Today was the last day of the "I Dig Zambia" virtual summer camp, and I have been reflecting on how our Global Kids teens participated in the program. For the past two weeks, eleven of our Global Kids teens have been going through a virtual summer camp in Teen Second Life with eight other teens in Chicago to learn about science and society in Zambia. It's been a really amazing experience for all of us.
That said, I think there were some significant differences between the two teams of students that played a part in how they participated and what they took away from the experience.
Our New York teens fall on the lower end of the socioeconomic spectrum and for the most part don't have regular access to computers or broadband internet as part of their regular lives. Their Chicago counterparts tend to come from more affluent backgrounds and presumably do have access to computers and internet at home and elsewhere.
For the most part, these differences weren't too apparent. Second Life enables all our teens to appear basically in whatever shape, gender, size, or color they wish. Most of them were new to Second Life at the beginning of the program, so we all kind of flailed along together. It's one of the nice aspects of the virtual world — it can level out some of the various ways that some youth get marginalized and held back.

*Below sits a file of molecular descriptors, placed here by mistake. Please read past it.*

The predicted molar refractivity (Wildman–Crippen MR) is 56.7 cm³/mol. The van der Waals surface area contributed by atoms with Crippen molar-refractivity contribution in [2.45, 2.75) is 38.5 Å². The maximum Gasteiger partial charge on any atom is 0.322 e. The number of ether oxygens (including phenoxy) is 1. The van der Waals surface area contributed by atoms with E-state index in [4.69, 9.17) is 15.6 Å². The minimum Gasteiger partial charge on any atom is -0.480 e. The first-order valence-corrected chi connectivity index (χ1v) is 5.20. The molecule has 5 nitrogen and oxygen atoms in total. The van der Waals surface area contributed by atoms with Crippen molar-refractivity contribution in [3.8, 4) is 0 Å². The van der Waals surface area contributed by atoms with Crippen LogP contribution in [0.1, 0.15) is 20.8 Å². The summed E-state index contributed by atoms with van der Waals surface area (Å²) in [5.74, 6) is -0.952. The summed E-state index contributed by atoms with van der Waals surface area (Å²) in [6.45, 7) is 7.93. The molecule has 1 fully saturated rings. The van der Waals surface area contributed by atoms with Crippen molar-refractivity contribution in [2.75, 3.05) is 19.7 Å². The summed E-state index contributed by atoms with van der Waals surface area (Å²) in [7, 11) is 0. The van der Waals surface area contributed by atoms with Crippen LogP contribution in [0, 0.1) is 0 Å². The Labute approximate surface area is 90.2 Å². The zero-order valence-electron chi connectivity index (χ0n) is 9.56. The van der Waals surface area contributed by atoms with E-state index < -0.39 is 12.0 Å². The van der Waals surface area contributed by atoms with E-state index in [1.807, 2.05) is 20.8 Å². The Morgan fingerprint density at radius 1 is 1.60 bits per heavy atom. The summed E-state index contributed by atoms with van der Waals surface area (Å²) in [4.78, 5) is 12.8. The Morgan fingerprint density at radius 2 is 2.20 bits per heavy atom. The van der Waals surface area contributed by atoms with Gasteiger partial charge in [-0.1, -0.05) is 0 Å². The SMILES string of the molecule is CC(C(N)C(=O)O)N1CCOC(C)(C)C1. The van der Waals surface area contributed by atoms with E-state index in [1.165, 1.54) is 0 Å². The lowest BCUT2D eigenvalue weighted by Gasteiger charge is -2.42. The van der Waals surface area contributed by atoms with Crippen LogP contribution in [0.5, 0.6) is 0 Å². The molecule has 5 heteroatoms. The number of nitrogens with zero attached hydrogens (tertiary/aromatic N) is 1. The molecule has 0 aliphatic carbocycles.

The differences manifested themselves in interesting ways though, that I think are instructive for how we design our virtual world education programs for the future.
The way that our Global Kids teens shine in our regular, offline programs is through verbal engagement, respectful debate, and creative expression. Our teens are rambunctious, hilarious, and explosively energetic.
But much of what makes them special in our offline programs does not readily translate to their actions in the virtual world. They can't just have their avatar stand up and do a silly dance for the other kids, or shout out a clever retort, or create a beautiful piece of art in Second Life. They just don't have the skills or the comfort level to be that expressive yet. And it clearly frustrated several of them.
The Chicago teens seemed to get how much Second Life privileges being able to readily communicate over typed chat. (We restricted the use of voice chat to the educators.) And more of them became versed in how to use the 3D creation tools of Second Life to express themselves. Whenever we would pose a question to our teens in New York and Chicago, inevitably the Chicago teens would type their answers more quickly. In New York, we were constantly having to tell our teens to "type don't talk" after they would shout out the answers to questions that we posed.
At one point in a discussion, one of our teens exclaimed, "I have a comment!"
"Type it," my co-educator Shawna replied, pointing to the teen's keyboard.
"But… but… it's like a paragraph," he complained, frustrated. He didn't end up answering the question at all.
There are so many skills that go into being a "digital native" versus an "immigrant." Being able to touch type quickly, use a trackpad, and learn key combinations are some of those basic skills that are a real leg-up for the teens that have them. And a source of frustration for the kids that don't.